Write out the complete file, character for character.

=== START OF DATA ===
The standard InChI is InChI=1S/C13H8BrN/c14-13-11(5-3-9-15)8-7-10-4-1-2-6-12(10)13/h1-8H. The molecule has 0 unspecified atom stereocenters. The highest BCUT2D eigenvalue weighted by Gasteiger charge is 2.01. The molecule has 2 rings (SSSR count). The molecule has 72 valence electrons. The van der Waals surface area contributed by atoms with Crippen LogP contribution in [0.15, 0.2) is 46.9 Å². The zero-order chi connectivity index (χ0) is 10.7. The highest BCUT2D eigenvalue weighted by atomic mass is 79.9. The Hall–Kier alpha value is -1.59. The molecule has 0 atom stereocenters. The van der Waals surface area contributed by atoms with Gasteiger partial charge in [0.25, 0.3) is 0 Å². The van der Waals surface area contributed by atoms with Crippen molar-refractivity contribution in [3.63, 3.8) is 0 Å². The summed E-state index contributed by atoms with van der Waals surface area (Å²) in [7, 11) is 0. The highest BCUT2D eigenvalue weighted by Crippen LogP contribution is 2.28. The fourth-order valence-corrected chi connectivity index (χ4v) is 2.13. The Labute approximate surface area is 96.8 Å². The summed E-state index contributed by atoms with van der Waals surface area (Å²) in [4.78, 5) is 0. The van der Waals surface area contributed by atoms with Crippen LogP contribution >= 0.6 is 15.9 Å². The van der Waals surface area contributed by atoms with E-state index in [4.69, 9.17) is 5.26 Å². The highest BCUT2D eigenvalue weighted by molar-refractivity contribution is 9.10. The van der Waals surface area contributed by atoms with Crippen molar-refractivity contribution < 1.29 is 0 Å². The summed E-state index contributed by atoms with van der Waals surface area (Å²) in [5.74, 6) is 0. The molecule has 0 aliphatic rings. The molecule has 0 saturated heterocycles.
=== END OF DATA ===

The standard InChI is InChI=1S/C13H8BrN/c14-13-11(5-3-9-15)8-7-10-4-1-2-6-12(10)13/h1-8H. The molecule has 0 unspecified atom stereocenters. The highest BCUT2D eigenvalue weighted by Gasteiger charge is 2.01. The molecule has 2 rings (SSSR count). The molecule has 72 valence electrons. The van der Waals surface area contributed by atoms with Crippen LogP contribution in [0.15, 0.2) is 46.9 Å². The zero-order chi connectivity index (χ0) is 10.7. The highest BCUT2D eigenvalue weighted by atomic mass is 79.9. The Hall–Kier alpha value is -1.59. The molecule has 0 atom stereocenters. The van der Waals surface area contributed by atoms with Gasteiger partial charge in [0.25, 0.3) is 0 Å². The van der Waals surface area contributed by atoms with Crippen molar-refractivity contribution in [3.63, 3.8) is 0 Å². The summed E-state index contributed by atoms with van der Waals surface area (Å²) in [7, 11) is 0. The highest BCUT2D eigenvalue weighted by Crippen LogP contribution is 2.28. The fourth-order valence-corrected chi connectivity index (χ4v) is 2.13. The Labute approximate surface area is 96.8 Å². The summed E-state index contributed by atoms with van der Waals surface area (Å²) in [4.78, 5) is 0. The van der Waals surface area contributed by atoms with Crippen LogP contribution >= 0.6 is 15.9 Å². The van der Waals surface area contributed by atoms with E-state index in [4.69, 9.17) is 5.26 Å². The highest BCUT2D eigenvalue weighted by molar-refractivity contribution is 9.10. The van der Waals surface area contributed by atoms with Crippen molar-refractivity contribution < 1.29 is 0 Å². The summed E-state index contributed by atoms with van der Waals surface area (Å²) in [5.74, 6) is 0. The molecule has 0 aliphatic rings. The molecule has 0 saturated heterocycles.